Brocade Debuts On-Demand Network for the SDN Data Center
Vyatta technology helps to infuse Brocade's Software Defined Networking architecture.
The Software Defined Networking (SDN) revolution promises the ability to rapidly build, scale, and tear down networks and applications as needed. Brocade plans to deliver on this promise with its new On-Demand Data Center strategy.
"There will always be physical gear in the data center, whether it's network, compute, or storage," Kelly Herrell, VP and GM of the software business unit at Brocade, told Enterprise Networking Planet. "What's happening is that the virtual layer is being built out, and everything is being affected by that."
Scalability and agility for the modern data center
Herrell noted that IT is moving towards agility and a data center powered by software. Brocade's On-Demand Data Center aims to support that modern reality. The approach focuses on enabling network resources to scale up and down as needed to support application workloads and demand.
One of the core components of the On-Demand Data Center is the virtual Brocade vRouter, which had formerly been part of the Vyatta portfolio. Brocade acquired Vyatta in November of 2012. Vyatta had been building a Linux-based networking distribution and associated technologies; Herrell was CEO of Vyatta at the time of the company's acquisition.
With the vRouter, users can spin up routing, network segmentation, and security services on demand. Brocade is now releasing a new version of the vRouter, which further extends the Vyatta technology's capabilities. The new release includes support for Dynamic Multipoint VPN and multicast routing.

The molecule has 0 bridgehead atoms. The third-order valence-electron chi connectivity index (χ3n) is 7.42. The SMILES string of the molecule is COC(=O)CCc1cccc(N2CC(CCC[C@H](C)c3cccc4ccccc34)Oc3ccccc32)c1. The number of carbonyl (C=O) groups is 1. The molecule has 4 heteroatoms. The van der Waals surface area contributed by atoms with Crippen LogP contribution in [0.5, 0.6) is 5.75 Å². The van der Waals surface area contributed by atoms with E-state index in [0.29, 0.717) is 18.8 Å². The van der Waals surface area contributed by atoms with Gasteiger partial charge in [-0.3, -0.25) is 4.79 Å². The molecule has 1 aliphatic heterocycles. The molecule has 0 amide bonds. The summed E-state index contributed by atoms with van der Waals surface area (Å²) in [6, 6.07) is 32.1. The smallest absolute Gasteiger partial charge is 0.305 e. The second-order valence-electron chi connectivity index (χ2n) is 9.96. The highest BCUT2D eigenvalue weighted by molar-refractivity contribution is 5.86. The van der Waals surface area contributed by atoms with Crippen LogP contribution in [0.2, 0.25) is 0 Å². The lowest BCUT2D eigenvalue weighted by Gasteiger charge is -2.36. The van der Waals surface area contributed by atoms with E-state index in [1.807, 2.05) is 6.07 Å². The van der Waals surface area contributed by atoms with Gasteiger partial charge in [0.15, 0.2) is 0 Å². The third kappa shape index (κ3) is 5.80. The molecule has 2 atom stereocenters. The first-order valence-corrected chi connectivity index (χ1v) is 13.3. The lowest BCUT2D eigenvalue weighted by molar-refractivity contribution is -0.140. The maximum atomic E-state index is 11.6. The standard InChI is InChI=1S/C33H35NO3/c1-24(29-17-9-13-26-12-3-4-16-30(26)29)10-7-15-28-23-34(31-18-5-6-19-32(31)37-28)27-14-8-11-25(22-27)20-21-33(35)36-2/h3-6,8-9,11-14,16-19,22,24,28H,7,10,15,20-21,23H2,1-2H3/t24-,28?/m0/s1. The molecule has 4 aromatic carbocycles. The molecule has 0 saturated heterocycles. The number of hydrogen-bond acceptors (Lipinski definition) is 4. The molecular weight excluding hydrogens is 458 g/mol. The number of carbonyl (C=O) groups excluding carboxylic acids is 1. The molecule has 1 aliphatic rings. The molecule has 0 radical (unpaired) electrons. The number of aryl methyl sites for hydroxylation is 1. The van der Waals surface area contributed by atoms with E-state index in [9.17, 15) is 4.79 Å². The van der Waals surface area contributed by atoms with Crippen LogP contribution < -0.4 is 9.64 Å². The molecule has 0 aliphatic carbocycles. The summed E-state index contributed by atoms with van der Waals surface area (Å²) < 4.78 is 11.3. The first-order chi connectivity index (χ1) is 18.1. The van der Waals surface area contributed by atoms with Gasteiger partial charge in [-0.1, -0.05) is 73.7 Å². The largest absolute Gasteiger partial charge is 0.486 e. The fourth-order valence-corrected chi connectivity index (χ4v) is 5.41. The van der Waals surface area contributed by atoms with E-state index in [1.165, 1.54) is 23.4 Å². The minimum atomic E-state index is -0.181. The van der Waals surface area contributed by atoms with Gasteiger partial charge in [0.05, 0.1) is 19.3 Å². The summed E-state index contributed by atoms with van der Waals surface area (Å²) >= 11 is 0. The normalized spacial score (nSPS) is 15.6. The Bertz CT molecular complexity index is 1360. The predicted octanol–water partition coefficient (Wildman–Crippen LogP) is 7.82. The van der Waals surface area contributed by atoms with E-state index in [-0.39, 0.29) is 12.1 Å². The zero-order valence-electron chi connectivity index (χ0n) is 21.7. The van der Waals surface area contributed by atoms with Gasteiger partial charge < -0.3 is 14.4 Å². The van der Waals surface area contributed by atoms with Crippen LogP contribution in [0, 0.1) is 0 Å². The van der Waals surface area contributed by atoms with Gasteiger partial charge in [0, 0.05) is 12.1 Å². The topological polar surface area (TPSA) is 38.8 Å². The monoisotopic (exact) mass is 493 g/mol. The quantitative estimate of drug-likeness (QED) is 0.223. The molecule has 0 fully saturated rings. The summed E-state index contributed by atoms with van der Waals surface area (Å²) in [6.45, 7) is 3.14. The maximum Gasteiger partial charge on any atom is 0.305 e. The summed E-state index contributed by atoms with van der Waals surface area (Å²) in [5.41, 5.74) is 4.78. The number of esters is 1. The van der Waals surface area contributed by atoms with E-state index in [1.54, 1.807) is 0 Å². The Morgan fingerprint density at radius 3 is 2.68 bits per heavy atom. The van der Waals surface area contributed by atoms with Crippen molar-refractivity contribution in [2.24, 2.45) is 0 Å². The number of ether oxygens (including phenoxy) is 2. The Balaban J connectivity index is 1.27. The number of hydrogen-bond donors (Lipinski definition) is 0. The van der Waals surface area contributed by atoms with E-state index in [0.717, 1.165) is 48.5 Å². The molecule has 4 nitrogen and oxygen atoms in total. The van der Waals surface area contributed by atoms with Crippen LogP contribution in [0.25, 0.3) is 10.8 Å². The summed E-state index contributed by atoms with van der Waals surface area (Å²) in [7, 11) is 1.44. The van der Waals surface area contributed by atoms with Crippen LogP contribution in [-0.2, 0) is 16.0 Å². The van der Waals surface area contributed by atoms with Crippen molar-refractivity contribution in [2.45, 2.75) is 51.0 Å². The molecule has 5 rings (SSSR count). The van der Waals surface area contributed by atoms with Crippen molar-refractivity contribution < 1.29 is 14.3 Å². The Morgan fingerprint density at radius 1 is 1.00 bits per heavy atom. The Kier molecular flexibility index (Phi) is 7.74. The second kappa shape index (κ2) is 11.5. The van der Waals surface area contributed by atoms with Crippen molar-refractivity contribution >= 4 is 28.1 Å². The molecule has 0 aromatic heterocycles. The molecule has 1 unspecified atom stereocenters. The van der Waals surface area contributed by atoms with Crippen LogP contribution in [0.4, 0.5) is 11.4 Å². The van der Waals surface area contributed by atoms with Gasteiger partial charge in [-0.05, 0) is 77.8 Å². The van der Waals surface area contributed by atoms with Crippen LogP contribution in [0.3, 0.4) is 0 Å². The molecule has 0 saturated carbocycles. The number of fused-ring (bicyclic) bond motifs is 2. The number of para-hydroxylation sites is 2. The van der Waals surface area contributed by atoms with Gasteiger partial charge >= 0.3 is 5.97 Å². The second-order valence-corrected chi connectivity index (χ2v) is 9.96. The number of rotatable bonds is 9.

The vRouter extends the network into the server, something that other vendors, including Cisco with its Nexus1000v, have been doing as well. Going a step further, Brocade is now virtualizing its ADX Load Balancer technology. With the virtual ADX, load balancing can now be deployed on demand, alongside routing and compute, on virtual machines.
The first release of the virtual ADX will debut in June and include Layer 4 load balancing capabilities.
Application Resource Broker
Also helping to enable the On-Demand Data Center, Brocade's new Application Resource Broker works in tandem with the load balancer technology.
Herrell explained that Application Resource Broker monitors the performance of the application environment, looking for changes in demand, load, and capacity. As changes occur, the system automatically triggers the instantiation of additional resources. Those resources can live either in the same data center or on a remote site.
Expansions in physical gear capabilities
Networking infrastructure's virtualization within servers brings a corresponding increase in the utilization of physical networking. To support that demand, Brocade is also expanding the capabilities of its physical networking gear.
The MLXe router is getting a new 4 x 40 GbE module, providing new port options for Brocade's flagship core router. The MLXe was first announced by Brocade in 2010, offering support for up to 32 ports of 100 GbE and up to 256 ports of 10 GbE.
The MLX routing platform was expanded in May of 2012 to support OpenFlow Software Defined Networking in a hybrid mode. In hybrid mode, both SDN and traditional networking are enabled in a service provider network.
The MLX is now being updated with OpenFlow Hybrid Port Mode.
"So it's not just Hybrid mode, now it's Hybrid on a per-port basis," Herrell explained. "On a given port on the MLX, a customer can run their traffic on specific data flows using OpenFlow or traditional routing protocols."
Sean Michael Kerner is a senior editor at Enterprise Networking Planet and InternetNews.com, the news service of the IT Business Edge Network, the network for technology professionals. Follow him on Twitter @TechJournalist.